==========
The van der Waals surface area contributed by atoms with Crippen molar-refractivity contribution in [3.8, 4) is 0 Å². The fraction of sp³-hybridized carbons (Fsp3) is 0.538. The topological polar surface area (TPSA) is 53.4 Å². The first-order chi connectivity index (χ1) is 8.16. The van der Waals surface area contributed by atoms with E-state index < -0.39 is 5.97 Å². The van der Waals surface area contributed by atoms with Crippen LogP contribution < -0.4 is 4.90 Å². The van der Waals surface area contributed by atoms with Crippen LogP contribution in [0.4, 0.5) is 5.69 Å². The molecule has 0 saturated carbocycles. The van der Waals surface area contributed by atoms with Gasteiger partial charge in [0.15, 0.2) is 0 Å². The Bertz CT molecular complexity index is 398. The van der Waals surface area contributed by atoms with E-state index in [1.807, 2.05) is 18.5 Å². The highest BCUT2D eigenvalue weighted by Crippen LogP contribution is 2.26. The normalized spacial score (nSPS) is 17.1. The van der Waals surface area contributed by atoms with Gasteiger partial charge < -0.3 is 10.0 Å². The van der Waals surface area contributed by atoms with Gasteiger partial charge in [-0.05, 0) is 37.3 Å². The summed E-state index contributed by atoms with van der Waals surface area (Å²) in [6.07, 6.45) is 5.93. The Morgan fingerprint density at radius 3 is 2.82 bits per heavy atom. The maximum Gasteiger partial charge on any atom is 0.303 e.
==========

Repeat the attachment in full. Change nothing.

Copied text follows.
The van der Waals surface area contributed by atoms with Crippen molar-refractivity contribution in [3.8, 4) is 0 Å². The fraction of sp³-hybridized carbons (Fsp3) is 0.538. The topological polar surface area (TPSA) is 53.4 Å². The first-order chi connectivity index (χ1) is 8.16. The van der Waals surface area contributed by atoms with E-state index < -0.39 is 5.97 Å². The van der Waals surface area contributed by atoms with Crippen LogP contribution < -0.4 is 4.90 Å². The van der Waals surface area contributed by atoms with Crippen LogP contribution in [0.4, 0.5) is 5.69 Å². The molecule has 0 saturated carbocycles. The van der Waals surface area contributed by atoms with Gasteiger partial charge in [0.15, 0.2) is 0 Å². The Bertz CT molecular complexity index is 398. The van der Waals surface area contributed by atoms with E-state index in [1.807, 2.05) is 18.5 Å². The highest BCUT2D eigenvalue weighted by Crippen LogP contribution is 2.26. The normalized spacial score (nSPS) is 17.1. The van der Waals surface area contributed by atoms with Gasteiger partial charge < -0.3 is 10.0 Å². The van der Waals surface area contributed by atoms with Gasteiger partial charge in [-0.05, 0) is 37.3 Å². The summed E-state index contributed by atoms with van der Waals surface area (Å²) in [6.07, 6.45) is 5.93. The Morgan fingerprint density at radius 3 is 2.82 bits per heavy atom. The maximum Gasteiger partial charge on any atom is 0.303 e.